Is This the End of the Back-Door Roth IRA Tax Loophole?

One of America's most beloved tax-trimming strategies may soon be outlawed.

Deep inside President Barack Obama's proposed Fiscal Year 2016 budget is a measure — "Limit Roth conversions to pre-tax dollars" — that could put the kibosh on a practice used by high earners to dodge the income limits on Roth IRA contributions. The verbiage in the budget proposal is succinct, and therefore unclear. But experts say those six little words could stop high earners from contributing to their Roth by way of the back-door strategy.

What's the Big Deal With Back-Door Roths?

The Roth IRA offers account holders something very valuable: tax-free income in retirement. Since contributions to Roths are made using after-tax dollars, these accounts are not taxed as they grow, and no tax money is due when funds are withdrawn in retirement. The catch is that you can only directly contribute to a Roth IRA if your income is below a certain ceiling. For jointly filing married couples, that limit is $191,000. For single filers, it's $129,000. Folks with income beyond those barriers may instead contribute to a traditional IRA account.

But high earners (who value the benefits of these Roth accounts as much as the everyman) have a way of dodging the contribution limits that prevent them from enjoying these tax perks. Using the back-door strategy, high earners can make after-tax contributions to a traditional IRA account, for which there are no income restrictions, and then convert that account into a Roth. This method affords all the benefits of a Roth account with few of the limitations. And it's precisely this practice that Obama budget proposal wants to eradicate.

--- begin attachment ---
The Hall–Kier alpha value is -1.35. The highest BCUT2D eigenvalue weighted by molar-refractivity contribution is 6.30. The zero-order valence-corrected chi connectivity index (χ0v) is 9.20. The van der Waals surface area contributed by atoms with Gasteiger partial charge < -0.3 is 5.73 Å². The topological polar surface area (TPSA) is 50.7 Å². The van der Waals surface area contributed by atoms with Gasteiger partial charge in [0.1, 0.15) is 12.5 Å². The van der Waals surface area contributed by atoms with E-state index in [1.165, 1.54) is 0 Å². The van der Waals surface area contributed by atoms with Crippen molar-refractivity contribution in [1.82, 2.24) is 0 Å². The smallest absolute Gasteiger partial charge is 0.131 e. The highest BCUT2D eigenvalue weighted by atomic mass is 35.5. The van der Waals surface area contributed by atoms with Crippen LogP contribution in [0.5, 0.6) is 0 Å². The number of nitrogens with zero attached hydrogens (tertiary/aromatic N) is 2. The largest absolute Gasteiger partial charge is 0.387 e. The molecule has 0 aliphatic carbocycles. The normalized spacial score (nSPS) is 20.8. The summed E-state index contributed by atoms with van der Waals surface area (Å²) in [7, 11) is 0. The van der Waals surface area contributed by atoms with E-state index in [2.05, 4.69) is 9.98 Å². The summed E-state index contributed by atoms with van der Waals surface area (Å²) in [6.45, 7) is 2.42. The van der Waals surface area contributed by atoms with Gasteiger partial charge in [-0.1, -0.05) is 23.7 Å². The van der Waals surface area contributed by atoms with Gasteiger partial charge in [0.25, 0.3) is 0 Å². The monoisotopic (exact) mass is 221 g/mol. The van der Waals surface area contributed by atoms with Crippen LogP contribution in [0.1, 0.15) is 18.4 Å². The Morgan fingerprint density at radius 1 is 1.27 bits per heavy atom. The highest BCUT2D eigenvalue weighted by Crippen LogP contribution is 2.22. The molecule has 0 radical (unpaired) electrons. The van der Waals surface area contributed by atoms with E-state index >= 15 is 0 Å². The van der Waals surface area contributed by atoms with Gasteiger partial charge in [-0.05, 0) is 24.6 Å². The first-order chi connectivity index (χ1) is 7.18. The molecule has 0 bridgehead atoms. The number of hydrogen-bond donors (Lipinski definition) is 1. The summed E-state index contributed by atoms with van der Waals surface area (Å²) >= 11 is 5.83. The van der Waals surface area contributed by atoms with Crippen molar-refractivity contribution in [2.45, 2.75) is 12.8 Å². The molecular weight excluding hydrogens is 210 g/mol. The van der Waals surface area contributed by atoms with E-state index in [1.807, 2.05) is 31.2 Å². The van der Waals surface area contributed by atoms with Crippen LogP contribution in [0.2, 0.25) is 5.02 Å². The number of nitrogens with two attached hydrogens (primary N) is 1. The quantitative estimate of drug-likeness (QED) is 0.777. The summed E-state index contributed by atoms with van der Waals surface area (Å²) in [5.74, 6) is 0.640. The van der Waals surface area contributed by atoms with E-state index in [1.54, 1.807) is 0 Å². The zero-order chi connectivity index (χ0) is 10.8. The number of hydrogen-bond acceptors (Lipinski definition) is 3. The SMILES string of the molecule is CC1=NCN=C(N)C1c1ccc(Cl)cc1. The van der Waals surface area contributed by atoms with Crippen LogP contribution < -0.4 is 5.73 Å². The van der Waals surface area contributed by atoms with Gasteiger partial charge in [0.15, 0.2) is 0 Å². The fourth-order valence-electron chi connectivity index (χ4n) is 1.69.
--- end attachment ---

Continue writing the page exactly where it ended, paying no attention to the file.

Uncertainty Around the Proposal

"It seems to me they're saying that was a good workaround, but we don't want you to do it anymore," IRA expert and CPA Ed Slott told Forbes.

But Slott says ending the back-door strategy is not so simple. One issue with Obama's loophole closure proposal is that it doesn't jibe with the Internal Revenue Service's new rules on after-tax rollovers, which actually make it easier to convert after-tax dollars into Roth IRA accounts.

"They didn't look at the practicality of how it butts heads with the rules that we're working with now," Slott says.

Now, it's important to keep in mind that the president's budget is more of a wishlist than a decree. It's bound to get rewritten, trimmed, and cut as the budget vetting process continues in Congress. But it's an important indicator of what the administration is thinking. And if you're a high earner enjoying the benefits of back-door Roths, it may signal an upcoming change in your retirement planning.

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